Kansas coach Bill Self hasn't let controversies derail Jayhawks' season heading into showdown vs. No. 1 Baylor
Sure, blueblood Kansas has had issues, but Self has made sure his team's performance on the court isn't one of them
LAWRENCE, Kan. – Bill Self's reading glasses rest easily on his nose. The immediate future is clear. No. 3 Kansas will play No. 1 Baylor on Saturday in what qualifies as one of college basketball's game of the year – at least to date.
"I think so," Kansas' coach said in his office this week. "If you look at 1 vs. 3, Saturday, GameDay, interest level at least in this area. It may not carry the same interest level as Carolina and Duke is promoted to have. As far as this year's national scene in late February you're probably not going to see it like this."
Gaze any further past that it's not just another Final Four that Kansas is chasing, it's repairing the program's reputation. Ask the coach.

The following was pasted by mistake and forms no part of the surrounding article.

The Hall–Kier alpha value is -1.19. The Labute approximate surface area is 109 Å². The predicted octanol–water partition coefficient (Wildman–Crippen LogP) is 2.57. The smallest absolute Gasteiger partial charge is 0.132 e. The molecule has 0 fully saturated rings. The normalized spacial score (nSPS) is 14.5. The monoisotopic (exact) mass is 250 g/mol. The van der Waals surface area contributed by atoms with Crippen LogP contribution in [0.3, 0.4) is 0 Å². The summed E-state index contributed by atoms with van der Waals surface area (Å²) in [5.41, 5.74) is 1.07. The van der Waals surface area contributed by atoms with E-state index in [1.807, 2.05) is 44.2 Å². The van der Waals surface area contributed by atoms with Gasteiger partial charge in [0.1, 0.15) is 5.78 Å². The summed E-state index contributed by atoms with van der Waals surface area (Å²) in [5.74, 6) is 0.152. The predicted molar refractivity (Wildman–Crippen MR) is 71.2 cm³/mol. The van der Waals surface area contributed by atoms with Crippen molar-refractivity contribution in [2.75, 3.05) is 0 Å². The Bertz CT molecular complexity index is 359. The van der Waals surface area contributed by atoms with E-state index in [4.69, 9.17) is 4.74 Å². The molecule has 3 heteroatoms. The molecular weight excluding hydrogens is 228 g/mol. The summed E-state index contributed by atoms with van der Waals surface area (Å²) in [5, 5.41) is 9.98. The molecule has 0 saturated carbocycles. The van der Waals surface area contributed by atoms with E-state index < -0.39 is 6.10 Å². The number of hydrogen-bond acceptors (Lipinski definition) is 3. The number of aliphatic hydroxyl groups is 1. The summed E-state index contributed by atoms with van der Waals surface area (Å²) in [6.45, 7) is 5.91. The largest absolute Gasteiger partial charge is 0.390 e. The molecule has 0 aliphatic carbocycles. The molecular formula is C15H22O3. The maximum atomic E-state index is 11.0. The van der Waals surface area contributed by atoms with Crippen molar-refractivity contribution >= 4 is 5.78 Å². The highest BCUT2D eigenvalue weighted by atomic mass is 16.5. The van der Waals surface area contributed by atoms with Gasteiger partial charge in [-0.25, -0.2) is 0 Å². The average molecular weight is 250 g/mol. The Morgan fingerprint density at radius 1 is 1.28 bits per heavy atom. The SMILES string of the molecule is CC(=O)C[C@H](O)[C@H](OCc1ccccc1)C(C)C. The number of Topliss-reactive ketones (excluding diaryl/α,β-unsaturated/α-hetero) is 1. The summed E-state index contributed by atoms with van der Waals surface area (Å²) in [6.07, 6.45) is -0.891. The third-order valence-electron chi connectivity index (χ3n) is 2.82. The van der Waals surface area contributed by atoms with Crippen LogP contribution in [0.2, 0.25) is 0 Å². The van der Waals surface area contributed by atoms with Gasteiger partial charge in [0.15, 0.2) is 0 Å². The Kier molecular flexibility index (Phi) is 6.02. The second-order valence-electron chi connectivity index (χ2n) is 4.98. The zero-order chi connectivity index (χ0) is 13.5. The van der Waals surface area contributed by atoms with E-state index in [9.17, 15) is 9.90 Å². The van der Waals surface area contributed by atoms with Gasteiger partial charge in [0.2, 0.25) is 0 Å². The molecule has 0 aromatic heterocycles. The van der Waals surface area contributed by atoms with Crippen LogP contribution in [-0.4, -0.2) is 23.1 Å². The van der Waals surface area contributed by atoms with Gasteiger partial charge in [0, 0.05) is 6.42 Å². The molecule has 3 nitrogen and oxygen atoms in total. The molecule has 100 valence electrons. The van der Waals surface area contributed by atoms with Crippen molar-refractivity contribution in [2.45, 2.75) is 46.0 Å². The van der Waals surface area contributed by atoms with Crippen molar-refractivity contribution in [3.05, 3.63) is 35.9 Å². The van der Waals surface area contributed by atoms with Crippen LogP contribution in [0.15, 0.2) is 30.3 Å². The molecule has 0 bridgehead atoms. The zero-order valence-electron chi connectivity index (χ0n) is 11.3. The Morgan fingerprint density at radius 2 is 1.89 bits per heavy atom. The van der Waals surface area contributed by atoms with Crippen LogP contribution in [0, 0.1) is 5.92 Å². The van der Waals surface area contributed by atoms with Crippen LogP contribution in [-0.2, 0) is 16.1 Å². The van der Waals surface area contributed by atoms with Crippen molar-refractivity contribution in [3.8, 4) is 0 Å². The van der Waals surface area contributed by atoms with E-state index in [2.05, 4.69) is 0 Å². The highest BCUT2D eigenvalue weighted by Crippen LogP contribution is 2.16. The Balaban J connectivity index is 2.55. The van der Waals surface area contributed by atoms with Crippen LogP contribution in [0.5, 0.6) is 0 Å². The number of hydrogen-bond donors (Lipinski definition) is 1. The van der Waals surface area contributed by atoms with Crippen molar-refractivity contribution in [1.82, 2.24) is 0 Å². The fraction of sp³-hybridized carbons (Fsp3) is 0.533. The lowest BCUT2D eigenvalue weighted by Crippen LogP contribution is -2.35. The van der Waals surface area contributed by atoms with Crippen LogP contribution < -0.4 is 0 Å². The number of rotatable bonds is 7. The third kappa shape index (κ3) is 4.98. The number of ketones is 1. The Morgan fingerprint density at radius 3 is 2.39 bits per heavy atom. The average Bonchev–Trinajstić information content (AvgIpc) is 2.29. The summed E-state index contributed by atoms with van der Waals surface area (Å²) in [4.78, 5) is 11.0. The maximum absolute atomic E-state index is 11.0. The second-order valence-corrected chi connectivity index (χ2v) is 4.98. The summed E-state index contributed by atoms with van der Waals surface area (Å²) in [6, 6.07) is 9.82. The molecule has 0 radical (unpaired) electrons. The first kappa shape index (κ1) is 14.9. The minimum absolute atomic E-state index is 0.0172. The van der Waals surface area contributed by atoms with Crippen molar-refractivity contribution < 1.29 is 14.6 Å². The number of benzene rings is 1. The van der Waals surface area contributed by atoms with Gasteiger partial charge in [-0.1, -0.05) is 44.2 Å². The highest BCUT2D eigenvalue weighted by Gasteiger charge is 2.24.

"We've had three things," Self said. "That's not who we are. We've always represented class. Those things that we've gone through give the appearance that may not be the case."
Those three things rank somewhere between embarrassment and genuine concern, even in the middle of a 23-3 season that includes a current 11-game winning streak that started after its home loss to Baylor on Jan. 11.
The three things that are blemishes on the Jayhawks' season are:
Kansas continues to plow through an NCAA investigation complete with all the uncertainty that goes with the possible outcome.